Interleukin-4 gene (IL4)

IL-4, secreted by activated Th2 lymphocytes, basophils, and mast cells, executes many biological roles such as induction of Th2 differentiation, B cell proliferation, and immunoglobulin class switching [203]. In animal studies, mice treated with IL-4 had improved insulin sensitivity and glucose tolerance while lipid accumulation in adipose tissues was inhibited [204, 205], while rats receiving visceral fat removal surgery had decreased serum IL-4 [206]. The role of IL-4 in modulating adipogenesis has been established by previous studies [207, 208]. Similar to IL1RA, IL4 has a 70-bp VNTR polymorphism within intron 3, and two common alleles are B1 and B2 that have two and three tandem repeats, respectively [209]. This VNTR could be a functional polymorphism as it could affect mRNA splicing, leading to different splice variants [210]. Indeed, the B2 allele has been associated with a reduced amount of peripheral Th cells which produce IL-4 [211]. There have been several reports on the association between the VNTR B1 allele and inflammatory diseases, such as multiple sclerosis [212], rheumatoid arthritis [213], and systemic lupus erythematosus [214]. With regard to obesity, there are limited studies on this VNTR, where two studies showed no association [215, 216]. Our study showed that this VNTR was associated with overall adiposity status (TBF class), but not with TBF value after adjustment for ethnicity [202]. A previous study in north Indians also showed that the B2B2 genotype was associated with higher risk for T2D [217].

Other INDELs and VNTRs

Endothelial nitric oxide synthase gene (eNOS/NOS3)

Nitric oxide (NO) is synthesized from l-arginine by nitric oxide synthase (NOS). There are at least three isoenzymes of NOS: constitutive neuronal NOS (nNOS or NOS-1), inducible NOS (iNOS or NOS-2), and constitutive endothelial NOS (eNOS or NOS-3), located on different chromosomes and expressed in different cell lines [218]. eNOS has been described as a major regulator of adipose tissue metabolism and energy balance by affecting lipolysis [219]. The adipose tissue and skeletal muscle of obese humans and rodents have decreased eNOS [220222].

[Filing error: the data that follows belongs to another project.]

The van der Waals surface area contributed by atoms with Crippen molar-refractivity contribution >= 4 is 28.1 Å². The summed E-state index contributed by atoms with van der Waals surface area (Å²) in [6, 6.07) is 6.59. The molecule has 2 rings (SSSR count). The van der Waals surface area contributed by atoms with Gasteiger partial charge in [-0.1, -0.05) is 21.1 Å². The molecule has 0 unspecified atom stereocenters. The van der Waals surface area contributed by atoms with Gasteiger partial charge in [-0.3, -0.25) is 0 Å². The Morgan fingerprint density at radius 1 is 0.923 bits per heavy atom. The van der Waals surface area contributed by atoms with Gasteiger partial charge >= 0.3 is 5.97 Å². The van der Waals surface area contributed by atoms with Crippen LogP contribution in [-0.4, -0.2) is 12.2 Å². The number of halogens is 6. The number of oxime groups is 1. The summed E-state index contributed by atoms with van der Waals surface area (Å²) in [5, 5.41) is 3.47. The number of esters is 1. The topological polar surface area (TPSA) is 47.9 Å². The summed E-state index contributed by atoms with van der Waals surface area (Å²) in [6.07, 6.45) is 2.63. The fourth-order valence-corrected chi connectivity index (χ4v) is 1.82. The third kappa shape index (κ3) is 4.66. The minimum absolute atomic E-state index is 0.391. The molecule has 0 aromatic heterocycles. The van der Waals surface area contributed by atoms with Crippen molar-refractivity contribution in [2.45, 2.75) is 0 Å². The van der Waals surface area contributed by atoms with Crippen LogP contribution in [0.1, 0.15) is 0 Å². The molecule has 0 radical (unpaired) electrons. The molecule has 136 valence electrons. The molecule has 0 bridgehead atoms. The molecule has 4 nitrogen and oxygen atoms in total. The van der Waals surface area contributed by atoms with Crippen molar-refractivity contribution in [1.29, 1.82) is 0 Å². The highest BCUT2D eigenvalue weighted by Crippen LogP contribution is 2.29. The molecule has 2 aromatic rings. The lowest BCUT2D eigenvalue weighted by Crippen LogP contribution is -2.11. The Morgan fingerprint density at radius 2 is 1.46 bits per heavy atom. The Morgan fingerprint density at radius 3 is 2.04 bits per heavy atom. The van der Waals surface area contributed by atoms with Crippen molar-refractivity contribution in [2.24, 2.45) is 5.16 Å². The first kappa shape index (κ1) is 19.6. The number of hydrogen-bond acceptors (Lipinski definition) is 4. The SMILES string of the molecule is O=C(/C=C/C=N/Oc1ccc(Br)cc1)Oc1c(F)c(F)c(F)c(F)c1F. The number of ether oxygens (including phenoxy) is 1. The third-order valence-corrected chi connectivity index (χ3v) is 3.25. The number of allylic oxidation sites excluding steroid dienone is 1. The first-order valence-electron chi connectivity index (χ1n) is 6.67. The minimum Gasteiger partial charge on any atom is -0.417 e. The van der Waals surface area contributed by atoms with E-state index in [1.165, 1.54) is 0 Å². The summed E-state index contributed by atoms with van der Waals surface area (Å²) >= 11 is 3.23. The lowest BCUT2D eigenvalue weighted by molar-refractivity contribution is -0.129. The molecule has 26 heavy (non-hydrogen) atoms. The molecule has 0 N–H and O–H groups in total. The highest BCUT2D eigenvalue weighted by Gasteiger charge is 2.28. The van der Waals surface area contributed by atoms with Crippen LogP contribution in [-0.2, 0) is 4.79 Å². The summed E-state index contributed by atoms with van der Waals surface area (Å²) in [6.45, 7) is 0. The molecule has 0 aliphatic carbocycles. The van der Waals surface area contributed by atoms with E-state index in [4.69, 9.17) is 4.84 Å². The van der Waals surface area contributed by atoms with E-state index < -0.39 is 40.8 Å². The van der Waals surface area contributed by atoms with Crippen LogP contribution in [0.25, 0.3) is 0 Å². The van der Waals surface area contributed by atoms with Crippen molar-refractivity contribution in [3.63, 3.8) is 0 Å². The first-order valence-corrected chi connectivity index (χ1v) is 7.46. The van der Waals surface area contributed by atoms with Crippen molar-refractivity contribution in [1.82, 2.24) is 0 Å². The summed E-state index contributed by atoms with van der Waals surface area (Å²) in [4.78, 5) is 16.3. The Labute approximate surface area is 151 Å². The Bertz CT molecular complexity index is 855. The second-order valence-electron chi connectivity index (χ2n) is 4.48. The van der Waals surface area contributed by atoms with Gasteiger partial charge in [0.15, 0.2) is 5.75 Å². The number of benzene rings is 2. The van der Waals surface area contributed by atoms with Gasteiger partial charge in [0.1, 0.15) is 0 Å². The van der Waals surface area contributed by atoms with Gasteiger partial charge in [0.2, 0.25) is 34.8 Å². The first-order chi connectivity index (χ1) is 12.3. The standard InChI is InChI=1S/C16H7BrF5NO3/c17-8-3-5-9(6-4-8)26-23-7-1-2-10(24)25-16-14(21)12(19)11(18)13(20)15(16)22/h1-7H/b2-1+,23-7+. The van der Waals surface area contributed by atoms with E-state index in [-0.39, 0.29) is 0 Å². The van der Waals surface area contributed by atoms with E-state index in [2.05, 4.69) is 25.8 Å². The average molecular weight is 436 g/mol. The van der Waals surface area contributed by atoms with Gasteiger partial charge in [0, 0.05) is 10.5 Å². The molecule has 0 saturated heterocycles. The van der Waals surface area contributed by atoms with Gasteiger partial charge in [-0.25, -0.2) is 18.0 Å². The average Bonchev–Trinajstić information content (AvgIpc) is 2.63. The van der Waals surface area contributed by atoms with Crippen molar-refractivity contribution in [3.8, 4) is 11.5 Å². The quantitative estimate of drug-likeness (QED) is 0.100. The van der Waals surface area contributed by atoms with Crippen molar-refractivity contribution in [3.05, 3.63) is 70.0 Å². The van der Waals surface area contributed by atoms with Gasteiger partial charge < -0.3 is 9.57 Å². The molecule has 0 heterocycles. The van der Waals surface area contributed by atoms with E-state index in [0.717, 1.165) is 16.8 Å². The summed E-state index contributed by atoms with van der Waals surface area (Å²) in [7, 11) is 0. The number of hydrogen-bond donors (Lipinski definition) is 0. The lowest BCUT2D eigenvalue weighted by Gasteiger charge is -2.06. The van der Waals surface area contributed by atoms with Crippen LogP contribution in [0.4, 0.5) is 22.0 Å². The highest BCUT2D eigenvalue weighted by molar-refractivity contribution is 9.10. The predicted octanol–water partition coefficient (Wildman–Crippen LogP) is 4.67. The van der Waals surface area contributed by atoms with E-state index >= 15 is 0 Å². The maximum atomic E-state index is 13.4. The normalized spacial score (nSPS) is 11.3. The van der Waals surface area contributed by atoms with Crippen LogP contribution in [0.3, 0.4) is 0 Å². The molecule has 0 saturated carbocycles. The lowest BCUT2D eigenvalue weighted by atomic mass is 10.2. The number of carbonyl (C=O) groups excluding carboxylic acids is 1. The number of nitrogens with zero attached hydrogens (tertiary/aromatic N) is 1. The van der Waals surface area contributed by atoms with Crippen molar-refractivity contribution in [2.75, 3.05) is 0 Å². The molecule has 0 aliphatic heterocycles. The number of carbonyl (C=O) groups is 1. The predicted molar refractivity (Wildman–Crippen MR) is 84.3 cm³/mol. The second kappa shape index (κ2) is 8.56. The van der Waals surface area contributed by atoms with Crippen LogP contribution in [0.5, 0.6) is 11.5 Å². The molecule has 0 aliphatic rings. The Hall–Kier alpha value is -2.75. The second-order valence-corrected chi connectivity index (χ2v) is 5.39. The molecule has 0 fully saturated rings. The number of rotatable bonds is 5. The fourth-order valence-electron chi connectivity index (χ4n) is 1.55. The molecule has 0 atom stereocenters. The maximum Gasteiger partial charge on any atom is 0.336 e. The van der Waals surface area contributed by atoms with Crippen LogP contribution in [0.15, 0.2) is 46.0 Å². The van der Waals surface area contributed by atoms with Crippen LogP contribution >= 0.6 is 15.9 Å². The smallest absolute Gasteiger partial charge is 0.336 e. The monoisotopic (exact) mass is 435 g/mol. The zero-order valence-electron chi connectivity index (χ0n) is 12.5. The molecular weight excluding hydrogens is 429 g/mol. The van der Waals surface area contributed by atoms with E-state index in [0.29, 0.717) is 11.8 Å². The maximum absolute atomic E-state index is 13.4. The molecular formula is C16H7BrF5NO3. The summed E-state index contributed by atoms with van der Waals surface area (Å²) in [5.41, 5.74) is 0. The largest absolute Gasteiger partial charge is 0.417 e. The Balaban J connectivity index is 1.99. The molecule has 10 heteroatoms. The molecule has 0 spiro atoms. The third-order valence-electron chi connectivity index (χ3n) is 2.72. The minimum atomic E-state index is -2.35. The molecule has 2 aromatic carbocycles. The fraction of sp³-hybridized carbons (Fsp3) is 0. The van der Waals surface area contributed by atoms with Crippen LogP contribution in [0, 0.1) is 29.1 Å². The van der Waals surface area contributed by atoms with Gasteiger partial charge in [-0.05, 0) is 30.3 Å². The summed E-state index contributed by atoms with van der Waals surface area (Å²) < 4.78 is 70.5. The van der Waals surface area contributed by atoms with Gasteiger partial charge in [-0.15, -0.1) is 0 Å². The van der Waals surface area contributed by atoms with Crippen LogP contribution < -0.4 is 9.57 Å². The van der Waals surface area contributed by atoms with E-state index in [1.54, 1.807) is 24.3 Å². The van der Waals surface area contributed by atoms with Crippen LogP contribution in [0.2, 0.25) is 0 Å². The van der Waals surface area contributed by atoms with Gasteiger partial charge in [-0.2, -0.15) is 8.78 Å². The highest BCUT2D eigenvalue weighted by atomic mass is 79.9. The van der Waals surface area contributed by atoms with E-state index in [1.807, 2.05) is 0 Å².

eNOS has been reported to possess approximately 303 variations including a VNTR at intron 4, intron 13 with a CA repeat, and enormous SNPs. There are three variations which are putatively functional and studied frequently, namely Glu298Asp, 27-bp VNTR intron 4a/b, and T-786C [223]. At the 27-bp VNTR, a larger (b) allele comes with five tandem repeats while a smaller (a) allele comes with four tandem repeats [223]. Plasma NO levels were found to be significantly lower in individuals homozygous for the (b) allele than in those homozygous for the (a) allele, suggesting a role of this VNTR in the regulation of eNOS expression [224, 225]. Indeed, this VNTR might have a cis-acting role in eNOS promoter function [226]. Others revealed that this VNTR produces small microRNAs that induce significant eNOS-specific transcriptional suppression by altering histone acetylation and DNA methylation [227]. Specifically, the (b) allele could result in increased microRNA expression and reduced eNOS mRNA levels [228]. Overall, these studies highlight that the (b) allele correlates with reduced eNOS expression and reduced NO levels, which may lead to low fat oxidation over time and a mild progression of increase in body fat [229].